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A shipshape translation

'Master and Commander' is leaner and speedier than Patrick O'Brian's serial novel, but readers can breathe easy.

November 16, 2003|John Balzar | Times Staff Writer

The movie "Master and Commander: The Far Side of the World" brings all of today's thunder and breathlessness to adventures of the early 19th century. The novel from which it was drawn, of course, does not -- not in design, not in effect, not by leagues.

But what we have here, Patrick O'Brian fans, is less jarring a collision of visions than might be expected.

Books or movie? That's not apt to get you far this time. Filmmaker Peter Weir's rendering of seagoing warfare two centuries ago arrived Friday as a flashy garnish, a riveting visual accompaniment, to the 20 lush and astonishing volumes in O'Brian's serial novel of Capt. Jack Aubrey and Dr. Stephen Maturin in the service of the British Royal Navy circa 1800-onward.

For those not familiar with these erudite and variegated books of the sea, friendship, love, honor, music, adventure and discovery -- and yes, of war -- the two-hour film will provide a tantalizing preface.

For the vast legions of grown-ups who have been hooked on O'Brian like no stories since adolescence, the film offers a boisterous, booming afterword.

Weir pulls but a single thread from O'Brian's tapestry: a running sea chase and attendant violent battles. There are none of the O'Brian women, the briefest of his grand interludes, little of land, scant introspection and mere suggestion of the deep bottom that kept the books on course for more than a generation.

But with Russell Crowe stepping from the page as a convincing "Lucky Jack," the film arouses senses in ways that even O'Brian could not. It is one thing, for instance, to read about the deafening roar of cannons; it is very much another to be deafened by such a roar. When a cannonball smashes into oak on the big screen, hang on.

Six weeks before his death, I enjoyed a long conversation with O'Brian. It was mid-November 1999, and he had come to New York to be honored by the likes of Walter Cronkite, William F. Buckley Jr. and hundreds of others who agreed with literary critics that O'Brian had produced the most formidable body of historical fiction ever written in English.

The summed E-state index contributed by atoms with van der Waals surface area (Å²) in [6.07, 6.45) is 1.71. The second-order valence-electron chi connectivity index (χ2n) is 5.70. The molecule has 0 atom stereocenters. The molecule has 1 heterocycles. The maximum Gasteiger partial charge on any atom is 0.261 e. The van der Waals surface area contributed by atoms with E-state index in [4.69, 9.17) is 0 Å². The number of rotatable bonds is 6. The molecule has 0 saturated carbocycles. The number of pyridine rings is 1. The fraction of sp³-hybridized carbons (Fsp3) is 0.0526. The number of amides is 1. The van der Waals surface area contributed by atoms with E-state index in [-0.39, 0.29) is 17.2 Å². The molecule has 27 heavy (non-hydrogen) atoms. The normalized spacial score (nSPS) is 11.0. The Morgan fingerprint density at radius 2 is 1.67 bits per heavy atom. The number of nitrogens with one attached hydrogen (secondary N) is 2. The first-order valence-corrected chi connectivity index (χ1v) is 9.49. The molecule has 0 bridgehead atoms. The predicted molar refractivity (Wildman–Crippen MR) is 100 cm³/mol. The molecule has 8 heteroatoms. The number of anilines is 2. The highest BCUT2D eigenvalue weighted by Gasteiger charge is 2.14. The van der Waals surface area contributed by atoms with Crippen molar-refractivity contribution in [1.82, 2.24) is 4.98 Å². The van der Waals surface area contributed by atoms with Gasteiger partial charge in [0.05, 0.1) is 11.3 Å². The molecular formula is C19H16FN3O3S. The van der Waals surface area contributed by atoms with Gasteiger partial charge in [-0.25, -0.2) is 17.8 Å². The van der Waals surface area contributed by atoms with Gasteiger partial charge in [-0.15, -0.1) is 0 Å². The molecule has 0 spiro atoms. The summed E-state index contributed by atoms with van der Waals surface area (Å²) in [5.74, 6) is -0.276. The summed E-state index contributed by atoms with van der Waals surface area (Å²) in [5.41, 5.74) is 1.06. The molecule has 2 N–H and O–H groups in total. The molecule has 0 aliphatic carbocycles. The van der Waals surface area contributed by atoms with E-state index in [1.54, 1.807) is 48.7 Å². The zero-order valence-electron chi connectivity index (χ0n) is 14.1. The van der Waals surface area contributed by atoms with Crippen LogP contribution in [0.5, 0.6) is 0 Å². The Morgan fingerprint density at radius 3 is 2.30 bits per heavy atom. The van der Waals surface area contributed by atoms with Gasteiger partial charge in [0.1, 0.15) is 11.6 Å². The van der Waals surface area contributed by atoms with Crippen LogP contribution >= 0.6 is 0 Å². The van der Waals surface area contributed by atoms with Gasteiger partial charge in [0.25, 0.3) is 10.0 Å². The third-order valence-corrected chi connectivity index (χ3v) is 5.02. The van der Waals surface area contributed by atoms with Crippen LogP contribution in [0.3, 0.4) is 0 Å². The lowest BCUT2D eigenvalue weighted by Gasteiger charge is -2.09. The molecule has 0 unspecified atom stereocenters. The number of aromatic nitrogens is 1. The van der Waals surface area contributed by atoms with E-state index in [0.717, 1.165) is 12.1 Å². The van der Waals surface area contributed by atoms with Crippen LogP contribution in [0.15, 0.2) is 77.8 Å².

At the venerable New York Yacht Club, Richard F. Snow, editor of American Heritage magazine, marveled at O'Brian's effect on even sophisticated readers: "There flows from the audience very something like reverence. It's something you don't see with other authors. It's what the great novelists do." The next day, O'Brian and I shared a pot of tea over a dining table in the apartment of his U.S. editor. A notoriously aloof and cerebral man, O'Brian was not, however, immune to recognition. He expressed approval of Hollywood's interest in bringing his work to the screen. For one thing, he said with a sly grin of satisfaction, he stood to make a "good deal" of money in the bargain.

Although frail and feeling "very near ancient," O'Brian was still at work that winter. His books had sold in the many millions, and he announced that he was halfway through Chapter 3 of Vol. 21, writing about 1,000 words a day. Asked about his technique, he again flashed a smile: "May I start at the beginning? I take a blank sheet of paper and I take a pen and I write Page 1. And I go on to about Page 365, and at that point I write 'the end.' " O'Brian went out that evening for another full broadside of literary salutes but then felt weak and canceled the remainder of his trip. He returned to his widower's apartment at Trinity College in Dublin. He died Jan. 2, 2000, at age 85.

That same year, Weir began "casting" for the right ship to portray O'Brian's fictional 28-gun frigate, HMS Surprise. The filmmaker settled on the 500-ton, 179-foot American square-rigger Rose, a fetching replica of an 18th century British 6th-rater. Twentieth Century Fox bought the vessel and had it sailed from Rhode Island to San Diego, where it was enlarged and otherwise made over Hollywood-style.

In recent years, journalists and biographers discovered that O'Brian's own life had been a fiction and not always an agreeable one. But his work has continued to grow in esteem and popularity -- a collection of 2 million or so words that provide readers with that rarest of things: a safe harbor from the vertigo of our helter-skelter age of globalism.

In the custody of O'Brian's precise and full-bodied imagination, we are made to alter course. We are transported back to an era where people possessed time, not the other way around. With near perfect re-creation of period language and perceptions, he recalls the days when friendships lasted a lifetime, when honor was foremost among virtues, when language breathed with eloquence, when our own tiny planet was still big enough to discover -- and, yes, when brutish conquest motivated men to kill one another, as always.

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